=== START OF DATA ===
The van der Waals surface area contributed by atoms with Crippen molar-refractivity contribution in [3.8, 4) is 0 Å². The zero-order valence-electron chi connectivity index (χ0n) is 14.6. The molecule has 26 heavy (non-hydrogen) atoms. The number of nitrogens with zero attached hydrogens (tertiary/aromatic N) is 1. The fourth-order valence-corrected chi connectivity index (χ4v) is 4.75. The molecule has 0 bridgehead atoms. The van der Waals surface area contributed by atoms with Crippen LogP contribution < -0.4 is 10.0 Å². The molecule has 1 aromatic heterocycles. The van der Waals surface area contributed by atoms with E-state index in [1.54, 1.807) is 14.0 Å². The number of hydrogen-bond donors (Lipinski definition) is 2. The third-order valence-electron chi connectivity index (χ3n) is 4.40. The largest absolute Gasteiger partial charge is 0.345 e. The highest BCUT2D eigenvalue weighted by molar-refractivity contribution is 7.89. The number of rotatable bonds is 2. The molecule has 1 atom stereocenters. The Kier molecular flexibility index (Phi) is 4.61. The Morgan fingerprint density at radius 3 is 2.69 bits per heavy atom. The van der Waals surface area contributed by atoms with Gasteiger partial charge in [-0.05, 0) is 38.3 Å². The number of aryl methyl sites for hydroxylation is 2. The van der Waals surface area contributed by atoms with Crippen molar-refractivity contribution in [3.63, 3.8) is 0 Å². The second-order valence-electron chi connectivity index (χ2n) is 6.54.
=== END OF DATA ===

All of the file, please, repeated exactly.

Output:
The van der Waals surface area contributed by atoms with Crippen molar-refractivity contribution in [3.8, 4) is 0 Å². The zero-order valence-electron chi connectivity index (χ0n) is 14.6. The molecule has 26 heavy (non-hydrogen) atoms. The number of nitrogens with zero attached hydrogens (tertiary/aromatic N) is 1. The fourth-order valence-corrected chi connectivity index (χ4v) is 4.75. The molecule has 0 bridgehead atoms. The van der Waals surface area contributed by atoms with Crippen LogP contribution < -0.4 is 10.0 Å². The molecule has 1 aromatic heterocycles. The van der Waals surface area contributed by atoms with E-state index in [1.54, 1.807) is 14.0 Å². The number of hydrogen-bond donors (Lipinski definition) is 2. The third-order valence-electron chi connectivity index (χ3n) is 4.40. The largest absolute Gasteiger partial charge is 0.345 e. The highest BCUT2D eigenvalue weighted by molar-refractivity contribution is 7.89. The number of rotatable bonds is 2. The molecule has 1 atom stereocenters. The Kier molecular flexibility index (Phi) is 4.61. The Morgan fingerprint density at radius 3 is 2.69 bits per heavy atom. The van der Waals surface area contributed by atoms with Gasteiger partial charge in [-0.05, 0) is 38.3 Å². The number of aryl methyl sites for hydroxylation is 2. The van der Waals surface area contributed by atoms with Crippen molar-refractivity contribution in [3.63, 3.8) is 0 Å². The second-order valence-electron chi connectivity index (χ2n) is 6.54.